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First aid for breathing trouble in cats

Where is the air?
Where is the air?
Karla Kirby

Dyspnea, breathing trouble is characterized by noisy rapid breathing, increased breathing effort, or trouble inhaling and exhaling. Panting is very common in canines, is a sure sign of respiratory distress in felines. If blood oxygen gets low, the gums and lips may turn blue. Dyspnea is a definite medical emergency, and such patients can be enormously fragile.

If your cat is having trouble breathing, first establish if your cat is choking or not. Then determine if your cat is suffering from heat stroke. Both of these symptoms effect breathing tremendously..

Keep your cat as calm as possible while rushing her straight to the vet.

If your cat loses consciousness and ceases breathing, perform rescue breathing immediately. Rescue breathing is performed on a cat that has quit breathing and become unconscious. It is identical to “mouth-to-mouth” in people. Do not perform rescue breathing if your cat is still conscious.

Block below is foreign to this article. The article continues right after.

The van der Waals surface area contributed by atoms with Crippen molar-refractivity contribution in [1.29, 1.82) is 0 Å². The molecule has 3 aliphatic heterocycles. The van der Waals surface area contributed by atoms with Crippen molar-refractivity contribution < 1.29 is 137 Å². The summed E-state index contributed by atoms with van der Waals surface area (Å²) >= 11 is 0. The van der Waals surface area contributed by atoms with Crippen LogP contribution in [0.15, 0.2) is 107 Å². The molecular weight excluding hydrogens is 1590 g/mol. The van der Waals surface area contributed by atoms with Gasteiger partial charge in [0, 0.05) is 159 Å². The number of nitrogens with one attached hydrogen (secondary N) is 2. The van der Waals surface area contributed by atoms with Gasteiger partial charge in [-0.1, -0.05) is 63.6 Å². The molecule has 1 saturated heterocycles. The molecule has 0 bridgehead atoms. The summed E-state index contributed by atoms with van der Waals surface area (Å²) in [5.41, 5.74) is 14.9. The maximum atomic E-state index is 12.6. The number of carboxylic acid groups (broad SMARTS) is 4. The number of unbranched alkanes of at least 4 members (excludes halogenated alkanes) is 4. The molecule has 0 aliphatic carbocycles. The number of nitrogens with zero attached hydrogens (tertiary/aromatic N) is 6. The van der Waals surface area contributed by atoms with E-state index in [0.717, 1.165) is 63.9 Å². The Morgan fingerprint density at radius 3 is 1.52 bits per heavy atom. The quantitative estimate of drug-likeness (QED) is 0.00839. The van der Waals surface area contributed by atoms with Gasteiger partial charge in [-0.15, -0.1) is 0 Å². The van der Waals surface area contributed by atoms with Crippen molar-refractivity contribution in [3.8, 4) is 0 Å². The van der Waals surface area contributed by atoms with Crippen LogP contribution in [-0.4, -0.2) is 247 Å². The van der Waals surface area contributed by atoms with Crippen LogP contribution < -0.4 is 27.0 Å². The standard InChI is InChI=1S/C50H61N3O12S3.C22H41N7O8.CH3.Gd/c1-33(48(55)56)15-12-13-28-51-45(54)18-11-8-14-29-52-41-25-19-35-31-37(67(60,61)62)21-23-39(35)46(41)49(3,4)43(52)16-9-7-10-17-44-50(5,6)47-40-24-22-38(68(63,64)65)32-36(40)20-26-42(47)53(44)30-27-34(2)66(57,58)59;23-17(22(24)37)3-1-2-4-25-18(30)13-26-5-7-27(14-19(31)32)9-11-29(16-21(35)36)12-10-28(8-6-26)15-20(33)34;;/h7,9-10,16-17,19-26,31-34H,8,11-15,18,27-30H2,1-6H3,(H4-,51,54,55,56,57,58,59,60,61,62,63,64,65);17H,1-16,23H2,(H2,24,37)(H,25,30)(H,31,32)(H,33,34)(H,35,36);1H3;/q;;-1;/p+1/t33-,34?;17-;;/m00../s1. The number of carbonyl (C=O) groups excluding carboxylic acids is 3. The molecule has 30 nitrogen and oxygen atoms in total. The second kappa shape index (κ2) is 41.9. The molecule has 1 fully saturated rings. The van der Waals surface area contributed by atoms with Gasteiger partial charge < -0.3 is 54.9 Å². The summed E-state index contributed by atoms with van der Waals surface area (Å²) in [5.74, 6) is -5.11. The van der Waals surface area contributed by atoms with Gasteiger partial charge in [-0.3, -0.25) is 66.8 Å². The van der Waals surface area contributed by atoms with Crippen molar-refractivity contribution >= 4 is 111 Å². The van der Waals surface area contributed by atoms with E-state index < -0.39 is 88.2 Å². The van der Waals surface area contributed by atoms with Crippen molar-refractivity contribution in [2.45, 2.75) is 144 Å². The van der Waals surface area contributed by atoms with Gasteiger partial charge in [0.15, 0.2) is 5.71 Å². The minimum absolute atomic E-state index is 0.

To perform rescue breathing, which has proved to be very successful in many, many cases first, secure your lips over your cat's mouth and nose. Next, exhale with an adequate amount of force to expand the cat’s chest as it would be during a normal breath.
Be vigilant to not over-inflate. Give three to five breaths then pause to see if your cat has started to breathe on his/her own. Repeat as many times as necessary until you reach help.

Don’t forget: First Aid is the care made available to a sick or injured cat until professional help is possible. True, First Aid does not take the place of good veterinary treatment, but when used correctly, it could make all the difference in the world for both you and your cat.

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